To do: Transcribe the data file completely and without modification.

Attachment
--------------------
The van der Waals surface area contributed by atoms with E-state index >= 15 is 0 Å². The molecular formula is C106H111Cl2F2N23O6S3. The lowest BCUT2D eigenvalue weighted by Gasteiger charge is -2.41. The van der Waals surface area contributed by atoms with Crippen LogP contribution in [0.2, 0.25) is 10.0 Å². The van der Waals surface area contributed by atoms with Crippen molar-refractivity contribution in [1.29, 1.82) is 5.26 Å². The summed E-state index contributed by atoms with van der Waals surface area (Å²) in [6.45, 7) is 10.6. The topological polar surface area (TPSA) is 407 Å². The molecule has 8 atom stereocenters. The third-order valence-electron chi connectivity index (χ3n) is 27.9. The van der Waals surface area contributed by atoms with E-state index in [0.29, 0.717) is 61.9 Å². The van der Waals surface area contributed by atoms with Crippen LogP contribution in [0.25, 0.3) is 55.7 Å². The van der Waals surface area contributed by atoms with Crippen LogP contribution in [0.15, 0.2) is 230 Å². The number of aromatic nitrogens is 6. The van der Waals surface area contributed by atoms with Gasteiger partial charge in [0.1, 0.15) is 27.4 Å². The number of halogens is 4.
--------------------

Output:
The van der Waals surface area contributed by atoms with E-state index >= 15 is 0 Å². The molecular formula is C106H111Cl2F2N23O6S3. The lowest BCUT2D eigenvalue weighted by Gasteiger charge is -2.41. The van der Waals surface area contributed by atoms with Crippen LogP contribution in [0.2, 0.25) is 10.0 Å². The van der Waals surface area contributed by atoms with Crippen molar-refractivity contribution in [1.29, 1.82) is 5.26 Å². The summed E-state index contributed by atoms with van der Waals surface area (Å²) in [6.45, 7) is 10.6. The topological polar surface area (TPSA) is 407 Å². The molecule has 8 atom stereocenters. The third-order valence-electron chi connectivity index (χ3n) is 27.9. The van der Waals surface area contributed by atoms with E-state index in [0.29, 0.717) is 61.9 Å². The van der Waals surface area contributed by atoms with Crippen LogP contribution in [0.25, 0.3) is 55.7 Å². The van der Waals surface area contributed by atoms with Crippen LogP contribution in [0.15, 0.2) is 230 Å². The number of aromatic nitrogens is 6. The van der Waals surface area contributed by atoms with Gasteiger partial charge in [0.1, 0.15) is 27.4 Å². The number of halogens is 4.